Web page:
First-day nerves: Back-to-school advice for your child
Follow these simple strategies to help your child enjoy her school experience
Posted: 20 August 2010
Starting school is often a daunting experience for children. Letting go can be a struggle for the parents too, particularly if your child says she doesn't want to go. The anxiety is more to do with leaving a familiar environment, and their main carer rather than actually going to school. This reaction is common among young children, affecting around six in each class.
As a parent, what are the signs of anxiety I should look out for in my child?
• Looking unhappy and withdrawn.
• Complaining frequently of sore throats, tummy aches etc, which disappear when the child is allowed to
• Crying and getting upset at the thought of going to school.
What are some of the triggers of this anxiety?
• Starting school for the first time.
• A long absence from school, such as from illness or after the summer holidays.
• Particular tasks or activities the child is not comfortable with.
• The arrival of a new sibling may make an older child feel threatened.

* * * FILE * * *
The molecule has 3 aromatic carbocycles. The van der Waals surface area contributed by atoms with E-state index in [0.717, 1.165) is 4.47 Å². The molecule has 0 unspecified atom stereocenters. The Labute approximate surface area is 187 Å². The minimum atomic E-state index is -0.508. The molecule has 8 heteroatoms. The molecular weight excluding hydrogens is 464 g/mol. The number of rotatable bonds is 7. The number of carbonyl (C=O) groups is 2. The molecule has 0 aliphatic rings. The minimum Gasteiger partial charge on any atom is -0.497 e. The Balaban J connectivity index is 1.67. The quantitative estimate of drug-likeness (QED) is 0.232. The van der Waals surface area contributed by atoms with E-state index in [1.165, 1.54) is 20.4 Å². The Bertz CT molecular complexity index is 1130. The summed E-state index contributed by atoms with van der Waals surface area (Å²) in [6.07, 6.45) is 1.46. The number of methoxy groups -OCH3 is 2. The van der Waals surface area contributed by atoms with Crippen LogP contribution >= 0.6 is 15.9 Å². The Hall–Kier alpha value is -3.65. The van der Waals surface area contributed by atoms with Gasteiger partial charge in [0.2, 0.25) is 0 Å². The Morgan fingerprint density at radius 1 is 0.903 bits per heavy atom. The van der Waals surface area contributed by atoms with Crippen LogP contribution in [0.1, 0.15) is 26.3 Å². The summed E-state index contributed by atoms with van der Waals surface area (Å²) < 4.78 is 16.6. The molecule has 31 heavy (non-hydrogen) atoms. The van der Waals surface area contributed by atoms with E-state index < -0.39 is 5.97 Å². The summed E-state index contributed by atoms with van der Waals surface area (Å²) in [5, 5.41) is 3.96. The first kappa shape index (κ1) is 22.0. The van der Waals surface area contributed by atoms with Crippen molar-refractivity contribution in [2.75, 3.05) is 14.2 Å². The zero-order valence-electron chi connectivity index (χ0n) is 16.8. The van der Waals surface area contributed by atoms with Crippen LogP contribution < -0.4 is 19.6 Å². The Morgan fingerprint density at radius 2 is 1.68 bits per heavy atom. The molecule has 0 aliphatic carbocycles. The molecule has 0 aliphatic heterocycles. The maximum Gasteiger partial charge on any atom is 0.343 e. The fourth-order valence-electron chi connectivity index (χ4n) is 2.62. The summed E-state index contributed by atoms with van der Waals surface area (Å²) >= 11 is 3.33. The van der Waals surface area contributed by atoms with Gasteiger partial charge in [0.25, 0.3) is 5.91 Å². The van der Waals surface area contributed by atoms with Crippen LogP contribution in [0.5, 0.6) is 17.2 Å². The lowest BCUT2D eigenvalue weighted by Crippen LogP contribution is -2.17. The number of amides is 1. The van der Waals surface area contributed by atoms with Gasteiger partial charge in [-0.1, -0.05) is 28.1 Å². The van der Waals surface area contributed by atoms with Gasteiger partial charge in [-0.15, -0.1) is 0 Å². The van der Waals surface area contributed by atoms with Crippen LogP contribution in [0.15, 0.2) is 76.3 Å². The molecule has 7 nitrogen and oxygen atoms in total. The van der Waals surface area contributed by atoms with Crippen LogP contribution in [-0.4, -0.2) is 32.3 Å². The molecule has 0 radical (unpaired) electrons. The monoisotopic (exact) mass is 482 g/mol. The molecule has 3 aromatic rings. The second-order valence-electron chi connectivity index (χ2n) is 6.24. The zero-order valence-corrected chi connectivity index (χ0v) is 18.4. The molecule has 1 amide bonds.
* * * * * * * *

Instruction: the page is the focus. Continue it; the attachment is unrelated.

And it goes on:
• Difficulties or changes at home, such as divorce, new partners and sick siblings or parents.
• Moving up to a different school.
What can I do to help my child overcome the anxiety around going to school?
• Talk to your child to try to find out the cause of their anxiety. It is important at this stage to rule out
bullying or any academic difficulties.
• Arrange a meeting with your child’s teacher and explain that your child is having difficulties.
• Agree on a plan based on small manageable steps to tackle the problem.
• Praise your child for every achievement they make, however small it may seem.
• Anxiety feeds anxiety, so it is very important that you remain calm and rational with your child.
Of course parents too can struggle with that parting at the school gates. For our advice for how you can overcome your own anxieties, see How you can let go at the school gates.
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